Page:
The fall is about the hunt, the hunt for the salmon returning to Pacific NW waters, the hunt for the buck deer or bull elk and for those who are not afraid of what is on the ground the ever-elusive mushroom. With fall’s first rains come the Chanterelles and Matsutake mushrooms. These shrooms are as sought after by the Elk and Deer as they are after by the human hunters who seek them. We may think of the flavor and texture, the animals may not think at all but just know these foods are essential for winter survival. They help the animal rid itself of parasites, replace lost minerals and build immune systems.
Mushrooms convey a fifth taste sense called unami in Japanese, translated – “savory or meaty”
Not all edible mushrooms are used for cooking; many have been found over the century’s to contain medicinal benefits and are sold as supplements, teas or herbs. Mushrooms in one variety or another have been part of human culture since the start. Eastern cultures have used mushrooms for both food and medicine for thousands of years. Ancient Egyptians believed that eating mushrooms would make you live forever. France became one of the first counties renowned for the cultivation of mushrooms. After King Louis XIV’s reign, mushrooms gained popularity in England, and in the late nineteenth century, cultivated mushrooms came to the United States.
China accounts for 32% of worldwide mushroom production and the US cultivates 16% world production.
Chanterelles are common in northern parts of Europe, North America, including Mexico, in Asia including the Himalayas, and in Africa including Zambia. Chanterelles tend to grow in clusters in mossy coniferous forests, they can be found in mountainous birch forests and among grasses and low-growing herbs.
Though records of chanterelles being eaten date back to the 1500s, they first gained widespread recognition as a culinary delicacy with the spreading influence of French cuisine in the 1700s, where they began appearing in palace kitchens. Nowadays, the usage of chanterelles in the kitchen is common throughout Europe and North America. In 1836, the Swedish mycologist Elias Fries considered the chanterelle “as one of the most important and best edible mushrooms.”
Chanterelles as a group are described as being rich in flavor, with a distinctive taste and aroma difficult to characterize. Some species have a fruity odor, others a woodier, earthy fragrance and others still can be considered spicy. The golden chanterelle is perhaps the most sought-after and flavorful chanterelle, and many chefs consider it on the same short list of gourmet fungi as truffles and morels.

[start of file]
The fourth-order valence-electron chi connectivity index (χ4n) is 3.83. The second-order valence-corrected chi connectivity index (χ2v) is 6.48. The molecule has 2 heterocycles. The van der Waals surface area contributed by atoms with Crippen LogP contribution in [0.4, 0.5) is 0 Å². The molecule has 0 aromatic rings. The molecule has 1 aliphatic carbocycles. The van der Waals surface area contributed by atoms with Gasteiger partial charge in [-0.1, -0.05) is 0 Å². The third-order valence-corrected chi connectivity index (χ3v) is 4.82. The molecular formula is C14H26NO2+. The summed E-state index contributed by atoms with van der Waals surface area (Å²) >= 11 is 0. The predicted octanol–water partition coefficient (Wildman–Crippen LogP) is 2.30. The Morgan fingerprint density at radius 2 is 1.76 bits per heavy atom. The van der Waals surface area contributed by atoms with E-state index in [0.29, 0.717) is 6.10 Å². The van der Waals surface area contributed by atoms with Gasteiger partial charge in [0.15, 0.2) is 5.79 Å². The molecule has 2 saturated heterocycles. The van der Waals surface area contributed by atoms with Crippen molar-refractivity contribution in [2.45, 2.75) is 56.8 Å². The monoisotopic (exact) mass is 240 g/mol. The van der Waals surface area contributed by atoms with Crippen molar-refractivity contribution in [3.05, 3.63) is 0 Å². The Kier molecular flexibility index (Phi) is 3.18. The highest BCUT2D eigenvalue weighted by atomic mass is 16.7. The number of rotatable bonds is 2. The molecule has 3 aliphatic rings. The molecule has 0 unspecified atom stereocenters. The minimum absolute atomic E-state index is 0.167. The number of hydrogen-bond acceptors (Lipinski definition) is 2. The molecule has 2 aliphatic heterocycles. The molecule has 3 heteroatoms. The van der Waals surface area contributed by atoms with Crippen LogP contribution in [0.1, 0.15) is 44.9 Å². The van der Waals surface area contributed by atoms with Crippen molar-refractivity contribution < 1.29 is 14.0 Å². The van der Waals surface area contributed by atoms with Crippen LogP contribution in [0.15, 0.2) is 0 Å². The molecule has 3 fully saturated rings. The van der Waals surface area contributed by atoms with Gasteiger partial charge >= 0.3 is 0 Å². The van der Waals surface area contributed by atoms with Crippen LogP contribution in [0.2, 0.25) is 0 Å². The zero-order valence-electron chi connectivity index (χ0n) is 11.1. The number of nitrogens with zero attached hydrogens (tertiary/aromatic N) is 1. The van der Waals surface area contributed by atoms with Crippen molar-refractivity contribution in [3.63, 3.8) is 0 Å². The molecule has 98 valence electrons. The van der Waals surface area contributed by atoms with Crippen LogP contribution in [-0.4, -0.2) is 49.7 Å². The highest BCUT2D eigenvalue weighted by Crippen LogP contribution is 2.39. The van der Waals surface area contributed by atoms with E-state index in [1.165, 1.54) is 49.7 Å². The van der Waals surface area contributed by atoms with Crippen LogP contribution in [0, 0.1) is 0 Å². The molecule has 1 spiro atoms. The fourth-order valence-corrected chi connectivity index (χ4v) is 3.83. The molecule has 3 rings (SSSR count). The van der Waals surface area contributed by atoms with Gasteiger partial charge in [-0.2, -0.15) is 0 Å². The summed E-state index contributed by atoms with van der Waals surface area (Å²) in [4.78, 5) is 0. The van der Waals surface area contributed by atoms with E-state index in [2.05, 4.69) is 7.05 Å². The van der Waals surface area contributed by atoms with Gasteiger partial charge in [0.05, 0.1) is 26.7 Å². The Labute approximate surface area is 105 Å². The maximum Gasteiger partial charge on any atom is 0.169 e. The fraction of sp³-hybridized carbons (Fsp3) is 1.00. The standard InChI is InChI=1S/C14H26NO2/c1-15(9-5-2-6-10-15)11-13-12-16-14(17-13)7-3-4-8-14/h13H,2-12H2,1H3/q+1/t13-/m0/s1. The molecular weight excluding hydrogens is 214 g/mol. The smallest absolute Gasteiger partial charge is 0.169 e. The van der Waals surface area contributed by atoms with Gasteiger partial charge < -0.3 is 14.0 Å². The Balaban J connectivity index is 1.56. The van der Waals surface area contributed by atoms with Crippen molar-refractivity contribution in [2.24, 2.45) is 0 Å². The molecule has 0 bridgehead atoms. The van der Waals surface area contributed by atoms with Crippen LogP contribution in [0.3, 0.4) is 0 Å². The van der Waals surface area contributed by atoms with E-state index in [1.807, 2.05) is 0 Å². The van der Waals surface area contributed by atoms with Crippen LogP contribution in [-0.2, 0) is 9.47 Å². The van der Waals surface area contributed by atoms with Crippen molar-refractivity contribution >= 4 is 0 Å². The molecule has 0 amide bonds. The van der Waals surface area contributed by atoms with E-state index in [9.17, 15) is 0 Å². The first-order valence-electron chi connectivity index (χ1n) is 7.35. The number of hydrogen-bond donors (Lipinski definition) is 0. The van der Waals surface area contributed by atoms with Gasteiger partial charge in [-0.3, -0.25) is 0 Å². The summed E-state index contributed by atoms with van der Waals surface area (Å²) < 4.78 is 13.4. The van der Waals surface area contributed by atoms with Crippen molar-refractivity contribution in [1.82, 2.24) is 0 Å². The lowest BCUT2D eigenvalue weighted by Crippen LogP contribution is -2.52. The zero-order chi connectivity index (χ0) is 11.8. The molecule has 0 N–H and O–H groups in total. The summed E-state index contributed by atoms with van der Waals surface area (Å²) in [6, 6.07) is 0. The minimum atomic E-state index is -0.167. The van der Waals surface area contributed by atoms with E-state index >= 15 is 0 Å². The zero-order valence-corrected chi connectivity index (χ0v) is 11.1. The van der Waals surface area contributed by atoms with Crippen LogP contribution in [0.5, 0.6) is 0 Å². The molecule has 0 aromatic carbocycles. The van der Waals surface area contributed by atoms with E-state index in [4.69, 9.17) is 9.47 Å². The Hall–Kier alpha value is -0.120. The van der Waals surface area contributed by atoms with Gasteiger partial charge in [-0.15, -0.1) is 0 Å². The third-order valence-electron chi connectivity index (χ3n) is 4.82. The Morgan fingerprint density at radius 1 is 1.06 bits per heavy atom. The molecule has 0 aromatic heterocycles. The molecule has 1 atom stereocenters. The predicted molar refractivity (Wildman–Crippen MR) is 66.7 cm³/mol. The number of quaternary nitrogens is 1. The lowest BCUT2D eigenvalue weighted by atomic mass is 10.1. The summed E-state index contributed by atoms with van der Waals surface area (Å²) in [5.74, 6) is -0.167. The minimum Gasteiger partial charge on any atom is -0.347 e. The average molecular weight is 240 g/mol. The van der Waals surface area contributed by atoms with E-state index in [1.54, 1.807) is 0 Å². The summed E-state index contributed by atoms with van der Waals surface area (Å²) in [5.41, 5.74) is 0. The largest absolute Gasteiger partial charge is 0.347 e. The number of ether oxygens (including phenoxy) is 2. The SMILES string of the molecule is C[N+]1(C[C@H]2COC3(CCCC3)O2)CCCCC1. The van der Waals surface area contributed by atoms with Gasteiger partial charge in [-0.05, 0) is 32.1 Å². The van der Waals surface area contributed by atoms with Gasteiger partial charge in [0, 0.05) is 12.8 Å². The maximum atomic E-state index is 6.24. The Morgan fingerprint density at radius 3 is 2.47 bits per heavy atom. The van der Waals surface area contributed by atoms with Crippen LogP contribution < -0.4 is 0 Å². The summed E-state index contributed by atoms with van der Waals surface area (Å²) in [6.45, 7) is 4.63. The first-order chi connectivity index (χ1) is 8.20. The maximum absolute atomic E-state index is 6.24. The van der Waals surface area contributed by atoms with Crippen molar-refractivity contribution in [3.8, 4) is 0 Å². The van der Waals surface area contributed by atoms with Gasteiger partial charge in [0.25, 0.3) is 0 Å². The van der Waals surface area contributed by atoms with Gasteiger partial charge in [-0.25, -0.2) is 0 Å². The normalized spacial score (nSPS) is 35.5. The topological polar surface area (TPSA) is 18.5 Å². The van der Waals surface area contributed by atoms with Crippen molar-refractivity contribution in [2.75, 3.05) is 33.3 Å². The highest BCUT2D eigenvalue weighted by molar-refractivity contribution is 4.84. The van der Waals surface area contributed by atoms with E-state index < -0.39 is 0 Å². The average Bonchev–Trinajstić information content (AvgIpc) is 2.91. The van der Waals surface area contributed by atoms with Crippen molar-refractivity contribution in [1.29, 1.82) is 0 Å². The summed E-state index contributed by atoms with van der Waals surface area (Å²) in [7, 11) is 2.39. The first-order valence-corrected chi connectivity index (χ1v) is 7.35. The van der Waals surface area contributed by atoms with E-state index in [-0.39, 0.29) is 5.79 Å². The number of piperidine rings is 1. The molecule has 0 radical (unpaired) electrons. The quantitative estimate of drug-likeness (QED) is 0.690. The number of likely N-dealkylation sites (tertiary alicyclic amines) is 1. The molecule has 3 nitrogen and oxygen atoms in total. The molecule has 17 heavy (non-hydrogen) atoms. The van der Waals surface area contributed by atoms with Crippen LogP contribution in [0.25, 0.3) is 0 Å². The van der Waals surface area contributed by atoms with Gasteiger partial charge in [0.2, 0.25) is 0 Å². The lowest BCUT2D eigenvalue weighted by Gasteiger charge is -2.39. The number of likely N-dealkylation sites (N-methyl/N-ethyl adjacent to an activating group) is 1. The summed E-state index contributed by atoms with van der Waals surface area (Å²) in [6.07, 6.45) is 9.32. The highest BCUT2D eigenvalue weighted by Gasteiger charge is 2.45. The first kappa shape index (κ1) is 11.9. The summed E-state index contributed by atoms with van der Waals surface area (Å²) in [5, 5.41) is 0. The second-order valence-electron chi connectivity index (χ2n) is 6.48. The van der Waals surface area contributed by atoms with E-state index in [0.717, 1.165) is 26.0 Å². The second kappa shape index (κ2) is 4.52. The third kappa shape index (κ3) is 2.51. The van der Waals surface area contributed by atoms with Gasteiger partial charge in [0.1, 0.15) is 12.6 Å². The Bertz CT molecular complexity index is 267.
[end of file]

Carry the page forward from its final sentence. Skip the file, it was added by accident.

There are many ways to cook chanterelles. Most of the flavorful compounds in chanterelles are fat-soluble, making them good mushrooms to sauté in butter, oil or cream. They also contain smaller amounts of water- and alcohol-soluble flavorings, which lend the mushrooms well to recipes involving wine. Many popular methods of cooking chanterelles include them in sautés, soufflés, cream sauces, and soups.
Chanterelles are also well suited for drying, and tend to maintain their aroma and consistency. Some chefs profess reconstituted chanterelles are actually superior in flavor to fresh ones, though they lose in texture whatever they gain in flavor by becoming more chewy after being preserved by drying. Dried chanterelles can be crushed into flour and used in seasoning in soups or sauces, chanterelles are suitable for freezing, older frozen chanterelles can develop a bitter taste after thawing.
As we head out the door the food we take with us is not all that much different from what we eat at home. We are traditional campers – on our way, we live simple without the luxury of a high dollar camp trailer or coach, no flat screen TV, microwave, generator or shower. Our food is not all that much different from our family crossing the plains – beans, potatoes, coffee, and meat. Foods we collect along the way… Ok they did not braise their buffalo in chanterelles, garlic and wine or add sweet peppers and onions to the potatoes – so sue me; it still does not come out of a can, box, bottle or bag. The flavors are real, the campfire is too, for just a few brief moments in time life is simpler, and the hunting stories are still as exciting as the ones told in times past.